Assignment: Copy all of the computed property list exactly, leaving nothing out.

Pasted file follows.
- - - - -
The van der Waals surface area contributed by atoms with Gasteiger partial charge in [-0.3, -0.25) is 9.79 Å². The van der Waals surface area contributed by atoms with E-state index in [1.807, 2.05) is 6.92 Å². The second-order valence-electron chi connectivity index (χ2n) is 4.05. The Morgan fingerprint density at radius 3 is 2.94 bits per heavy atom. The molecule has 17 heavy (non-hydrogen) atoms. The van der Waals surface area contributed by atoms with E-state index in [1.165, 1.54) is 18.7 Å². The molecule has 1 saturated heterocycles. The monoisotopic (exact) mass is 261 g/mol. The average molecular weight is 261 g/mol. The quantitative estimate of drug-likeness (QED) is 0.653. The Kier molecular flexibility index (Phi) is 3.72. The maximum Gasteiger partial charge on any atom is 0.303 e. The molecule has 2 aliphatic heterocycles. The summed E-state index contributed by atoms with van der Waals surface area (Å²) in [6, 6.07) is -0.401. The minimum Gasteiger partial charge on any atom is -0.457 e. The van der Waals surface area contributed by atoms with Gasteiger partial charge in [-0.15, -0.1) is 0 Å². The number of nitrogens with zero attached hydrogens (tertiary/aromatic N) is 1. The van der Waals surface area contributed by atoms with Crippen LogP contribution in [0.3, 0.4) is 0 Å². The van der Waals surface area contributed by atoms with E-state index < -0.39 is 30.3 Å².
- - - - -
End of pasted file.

The van der Waals surface area contributed by atoms with Gasteiger partial charge in [-0.3, -0.25) is 9.79 Å². The van der Waals surface area contributed by atoms with E-state index in [1.807, 2.05) is 6.92 Å². The second-order valence-electron chi connectivity index (χ2n) is 4.05. The Morgan fingerprint density at radius 3 is 2.94 bits per heavy atom. The molecule has 17 heavy (non-hydrogen) atoms. The van der Waals surface area contributed by atoms with E-state index in [1.165, 1.54) is 18.7 Å². The molecule has 1 saturated heterocycles. The monoisotopic (exact) mass is 261 g/mol. The average molecular weight is 261 g/mol. The quantitative estimate of drug-likeness (QED) is 0.653. The Kier molecular flexibility index (Phi) is 3.72. The maximum Gasteiger partial charge on any atom is 0.303 e. The molecule has 2 aliphatic heterocycles. The summed E-state index contributed by atoms with van der Waals surface area (Å²) in [6, 6.07) is -0.401. The minimum Gasteiger partial charge on any atom is -0.457 e. The van der Waals surface area contributed by atoms with Gasteiger partial charge in [-0.15, -0.1) is 0 Å². The number of nitrogens with zero attached hydrogens (tertiary/aromatic N) is 1. The van der Waals surface area contributed by atoms with Crippen LogP contribution in [0.3, 0.4) is 0 Å². The van der Waals surface area contributed by atoms with E-state index < -0.39 is 30.3 Å².